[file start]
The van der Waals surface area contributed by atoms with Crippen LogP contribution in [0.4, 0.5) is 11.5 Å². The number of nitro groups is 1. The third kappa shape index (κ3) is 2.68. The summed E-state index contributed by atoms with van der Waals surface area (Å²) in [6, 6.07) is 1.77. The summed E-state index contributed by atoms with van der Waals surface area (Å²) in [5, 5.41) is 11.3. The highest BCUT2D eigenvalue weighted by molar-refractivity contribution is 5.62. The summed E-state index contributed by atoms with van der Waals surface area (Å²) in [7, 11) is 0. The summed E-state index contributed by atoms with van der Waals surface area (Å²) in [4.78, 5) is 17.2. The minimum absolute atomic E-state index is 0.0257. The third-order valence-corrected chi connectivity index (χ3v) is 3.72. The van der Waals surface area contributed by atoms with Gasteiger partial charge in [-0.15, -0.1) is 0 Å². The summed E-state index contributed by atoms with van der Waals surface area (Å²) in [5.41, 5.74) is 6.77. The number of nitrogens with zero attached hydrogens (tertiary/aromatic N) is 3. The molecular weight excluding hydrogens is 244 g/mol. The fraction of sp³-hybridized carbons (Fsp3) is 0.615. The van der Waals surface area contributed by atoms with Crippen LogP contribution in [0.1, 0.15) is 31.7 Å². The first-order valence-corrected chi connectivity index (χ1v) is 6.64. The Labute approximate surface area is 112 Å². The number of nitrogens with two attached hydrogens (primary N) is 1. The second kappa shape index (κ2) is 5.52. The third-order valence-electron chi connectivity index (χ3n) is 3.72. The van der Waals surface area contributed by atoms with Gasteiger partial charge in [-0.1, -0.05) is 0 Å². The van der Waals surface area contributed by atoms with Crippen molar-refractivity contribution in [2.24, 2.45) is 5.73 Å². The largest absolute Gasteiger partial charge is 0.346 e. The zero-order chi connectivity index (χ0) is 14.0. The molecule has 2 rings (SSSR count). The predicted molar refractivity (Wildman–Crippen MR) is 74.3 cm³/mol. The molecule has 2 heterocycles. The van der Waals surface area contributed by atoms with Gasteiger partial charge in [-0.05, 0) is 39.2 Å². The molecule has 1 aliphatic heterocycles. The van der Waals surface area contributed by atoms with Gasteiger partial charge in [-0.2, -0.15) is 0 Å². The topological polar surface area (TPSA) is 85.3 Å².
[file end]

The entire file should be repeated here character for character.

The van der Waals surface area contributed by atoms with Crippen LogP contribution in [0.4, 0.5) is 11.5 Å². The number of nitro groups is 1. The third kappa shape index (κ3) is 2.68. The summed E-state index contributed by atoms with van der Waals surface area (Å²) in [6, 6.07) is 1.77. The summed E-state index contributed by atoms with van der Waals surface area (Å²) in [5, 5.41) is 11.3. The highest BCUT2D eigenvalue weighted by molar-refractivity contribution is 5.62. The summed E-state index contributed by atoms with van der Waals surface area (Å²) in [7, 11) is 0. The summed E-state index contributed by atoms with van der Waals surface area (Å²) in [4.78, 5) is 17.2. The minimum absolute atomic E-state index is 0.0257. The third-order valence-corrected chi connectivity index (χ3v) is 3.72. The van der Waals surface area contributed by atoms with Gasteiger partial charge in [-0.15, -0.1) is 0 Å². The summed E-state index contributed by atoms with van der Waals surface area (Å²) in [5.41, 5.74) is 6.77. The number of nitrogens with zero attached hydrogens (tertiary/aromatic N) is 3. The molecular weight excluding hydrogens is 244 g/mol. The fraction of sp³-hybridized carbons (Fsp3) is 0.615. The van der Waals surface area contributed by atoms with Crippen LogP contribution in [0.1, 0.15) is 31.7 Å². The first-order valence-corrected chi connectivity index (χ1v) is 6.64. The Labute approximate surface area is 112 Å². The number of nitrogens with two attached hydrogens (primary N) is 1. The second kappa shape index (κ2) is 5.52. The third-order valence-electron chi connectivity index (χ3n) is 3.72. The van der Waals surface area contributed by atoms with Gasteiger partial charge in [-0.1, -0.05) is 0 Å². The van der Waals surface area contributed by atoms with Crippen molar-refractivity contribution in [2.24, 2.45) is 5.73 Å². The largest absolute Gasteiger partial charge is 0.346 e. The zero-order chi connectivity index (χ0) is 14.0. The molecule has 2 rings (SSSR count). The predicted molar refractivity (Wildman–Crippen MR) is 74.3 cm³/mol. The molecule has 2 heterocycles. The van der Waals surface area contributed by atoms with Gasteiger partial charge in [-0.05, 0) is 39.2 Å². The molecule has 1 aliphatic heterocycles. The van der Waals surface area contributed by atoms with Gasteiger partial charge in [-0.2, -0.15) is 0 Å². The topological polar surface area (TPSA) is 85.3 Å².